Greenhouse Gases (GHGs) are molecules which contribute to the greenhouse effect in our atmosphere. When the sun’s light hits the earth, it would normally reflect back into space; however GHGs are able to absorb some of this light and ‘trap’ extra solar energy in Earth’s atmosphere (1,2). Increased emissions of GHGs, such as carbon dioxide from the burning of fossil fuels, increases the trapping of heat in the atmosphere, driving the process of global warming (2). The most potent GHGs are carbon dioxide, methane, nitrous oxide and fluorinated gases (3). Each of these gases are emitted from multiple sources, and have a different impact on global temperatures (3). In Canada, the largest producers of GHGs are the transportation and the oil and gas industries, accounting for, respectively, 24.3% and 27.3% of total emissions in 2018 (Figure 1) (4).
Accounting for more than 75% of GHG emissions, carbon dioxide (CO2) is the largest contributor to anthropogenic climate change (3,5). CO2 is released into the atmosphere in several ways, including the burning of fossil fuels, setting of concrete, and deforestation, among others (3). Naturally, CO2 plays an important role in Earth’s carbon cycle (2); however, problems arise when forms of concentrated carbon, such as fossil fuels, are burned and released in large quantities into the air, causing unprecedented levels of CO2 in the atmosphere (2,4). Moreover, destruction of the natural environment (e.g. forest fires, logging) increases atmospheric CO2. Trees contain lots of carbon in many forms, and when they burn the carbon is released as CO2 (6). Forests further act as 'carbon sinks', taking in CO2 from the atmosphere to store as energy in the form of sugars. Deforestation and fires, in addition to releasing more CO2 into the air, also decrease the planet’s ability to store CO2 (7). As a result of human activity, the level of CO2 in the atmosphere has skyrocketed to over 400 parts per million (ppm), 100 ppm greater than the levels before the Industrial Revolution, and is continuing to rise (8).
Because CO2 is the most abundant GHG in our atmosphere, scientists use it as relative measurement for the warming effect of all other major GHGs. The global warming potential (GWP) is a measure of the ability of a gas to trap heat in the atmosphere, as compared to CO2 (which has a GWP of 1) (9). This measurement allows us to compare the effects of different GHGs and demonstrates that even GHGs released in smaller quantities have quite significant effects.
With a GWP of 298, nitrous oxide is a strong GHG – almost 300 times more effective at trapping heat in the atmosphere than CO2 (10). In addition to its effects as a GHG, nitrous oxide in the atmosphere may also contribute to destruction of the ozone layer, a layer of molecules high in the atmosphere that protects us from harmful UV radiation (11).
Nitrous oxide is produced through processes such as fossil fuel burning and production of materials such as nylon and explosives, but the main source is agriculture (12,8). Nitrous oxide in agriculture comes from the nitrogen used in commercial and consumer fertilizers (13). When these fertilizers are added to soil, around half of the nitrogen is taken up by the crops, helping them grow, while the rest is used by microbes in the soil and converted into nitrous oxide (14). With an ever-rising global population, there is an increased demand for fertilizers in order to meet food supply requirements. Since many fertilizers produce nitrous oxide, increased agriculture using current methods will increase GHG emissions and encourage ozone depletion (12,13,14).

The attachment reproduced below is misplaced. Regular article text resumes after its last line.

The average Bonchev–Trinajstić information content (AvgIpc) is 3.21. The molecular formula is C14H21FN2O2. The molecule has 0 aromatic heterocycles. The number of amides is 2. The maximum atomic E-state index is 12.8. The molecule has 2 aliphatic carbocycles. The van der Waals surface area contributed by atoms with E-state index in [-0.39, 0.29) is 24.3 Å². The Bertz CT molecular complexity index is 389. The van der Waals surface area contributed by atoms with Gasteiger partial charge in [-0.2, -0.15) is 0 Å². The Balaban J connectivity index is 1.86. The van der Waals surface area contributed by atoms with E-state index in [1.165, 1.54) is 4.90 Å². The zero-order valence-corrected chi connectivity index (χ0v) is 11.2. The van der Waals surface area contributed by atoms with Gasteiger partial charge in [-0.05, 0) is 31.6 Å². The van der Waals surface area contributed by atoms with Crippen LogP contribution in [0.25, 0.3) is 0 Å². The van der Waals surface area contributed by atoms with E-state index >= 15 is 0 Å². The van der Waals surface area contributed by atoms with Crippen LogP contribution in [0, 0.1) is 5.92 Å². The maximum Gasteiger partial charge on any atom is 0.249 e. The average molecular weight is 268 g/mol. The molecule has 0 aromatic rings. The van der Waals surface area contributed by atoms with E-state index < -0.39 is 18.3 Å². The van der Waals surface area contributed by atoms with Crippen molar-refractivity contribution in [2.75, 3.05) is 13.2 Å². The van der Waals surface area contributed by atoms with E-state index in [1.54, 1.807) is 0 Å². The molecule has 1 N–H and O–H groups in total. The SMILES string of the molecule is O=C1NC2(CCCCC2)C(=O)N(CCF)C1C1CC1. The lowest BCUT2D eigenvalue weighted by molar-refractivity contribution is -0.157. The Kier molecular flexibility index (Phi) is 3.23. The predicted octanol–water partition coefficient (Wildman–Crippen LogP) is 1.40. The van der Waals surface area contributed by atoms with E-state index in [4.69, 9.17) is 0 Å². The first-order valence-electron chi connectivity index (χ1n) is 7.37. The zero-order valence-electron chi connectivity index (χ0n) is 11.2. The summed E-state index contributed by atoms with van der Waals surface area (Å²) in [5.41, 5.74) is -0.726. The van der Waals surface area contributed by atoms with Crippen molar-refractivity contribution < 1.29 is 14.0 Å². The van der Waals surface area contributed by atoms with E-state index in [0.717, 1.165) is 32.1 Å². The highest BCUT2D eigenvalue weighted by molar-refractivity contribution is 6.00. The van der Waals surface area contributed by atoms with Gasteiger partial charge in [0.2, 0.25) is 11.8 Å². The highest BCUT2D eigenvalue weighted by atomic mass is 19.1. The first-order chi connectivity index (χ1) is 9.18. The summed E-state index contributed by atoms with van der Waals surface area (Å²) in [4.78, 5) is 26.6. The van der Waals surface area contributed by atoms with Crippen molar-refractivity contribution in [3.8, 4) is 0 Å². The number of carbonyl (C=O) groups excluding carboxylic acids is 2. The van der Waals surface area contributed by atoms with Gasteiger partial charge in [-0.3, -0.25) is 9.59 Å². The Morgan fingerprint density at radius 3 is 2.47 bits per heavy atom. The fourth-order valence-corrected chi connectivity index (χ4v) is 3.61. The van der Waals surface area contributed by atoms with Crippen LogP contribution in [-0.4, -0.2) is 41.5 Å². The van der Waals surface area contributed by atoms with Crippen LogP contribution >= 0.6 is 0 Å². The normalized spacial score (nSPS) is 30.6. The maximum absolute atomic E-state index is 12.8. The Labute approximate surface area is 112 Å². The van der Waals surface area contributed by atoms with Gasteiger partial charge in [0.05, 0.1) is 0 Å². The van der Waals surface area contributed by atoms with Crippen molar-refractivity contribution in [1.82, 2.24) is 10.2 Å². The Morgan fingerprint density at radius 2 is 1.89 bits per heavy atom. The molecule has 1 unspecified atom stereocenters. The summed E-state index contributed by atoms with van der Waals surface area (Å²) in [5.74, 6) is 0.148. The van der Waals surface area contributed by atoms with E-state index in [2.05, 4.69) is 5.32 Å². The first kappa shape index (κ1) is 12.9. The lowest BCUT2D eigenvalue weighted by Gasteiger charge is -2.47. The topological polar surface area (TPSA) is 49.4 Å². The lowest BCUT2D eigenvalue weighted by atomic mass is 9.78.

Accounting for 15% of global GHG emissions, methane has a GWP of 36, meaning it is 36 times better at trapping heat than CO2 (9,13). In Canada, methane is mainly produced through the oil and gas sector, with 98% of our methane production originating from the ventilation of storage tanks (15). In addition, studies have shown that methane production at many natural gas production sites may be extremely under-reported, meaning its overall impact on the climate crisis may be underestimated as well (15). Methane can also be linked to the agriculture industry, specifically livestock. For example, one estimate suggests that, in one year, a single cow can create the same amount of methane as the emissions from a medium-sized car driving 20,000 kilometers (16).
Global warming will also indirectly cause large amounts of methane to be released when permafrost soils begin to thaw (16). As the ground heats up, huge amounts of CO2 and methane will be generated from carbon stores in the ground, by microbes that had been previously frozen. The freed GHGs will be released into the atmosphere, further worsening the effects of warming (17).
While ozone-depleting chlorofluorocarbons have been almost completely phased out in Canada under the Montreal Protocol, their replacements - fluorinated carbons – are still a strong GHG in our atmosphere (18). Fluorinated gases are synthetic compounds which are used in many household and industrial applications, such as air conditioning, production of aluminum and magnesium, and manufacturing of products such as electronics, appliances, and carpet (5).
These compounds have varying GWPs, depending on the specific chemical - as high as 23,500 in the case of sulfur hexafluoride, which is one of the most potent GHGs known (5,18). Due to the severe impacts of fluorinated gases, all 197 member nations of the 1987 Montreal Protocol on Substances that Deplete the Ozone Layer agreed to the Kigali Amendment in 2016, adding chlorofuorocarbons to the controlled substances list (18). Each nation also agreed to gradually reduce production of a less potent form of these gasses - hydrofluorocarbons - between 2019 and 2024 (19).
Figure 1: Greenhouse gas emissions by economic sector, Canada, 1990 to 2017.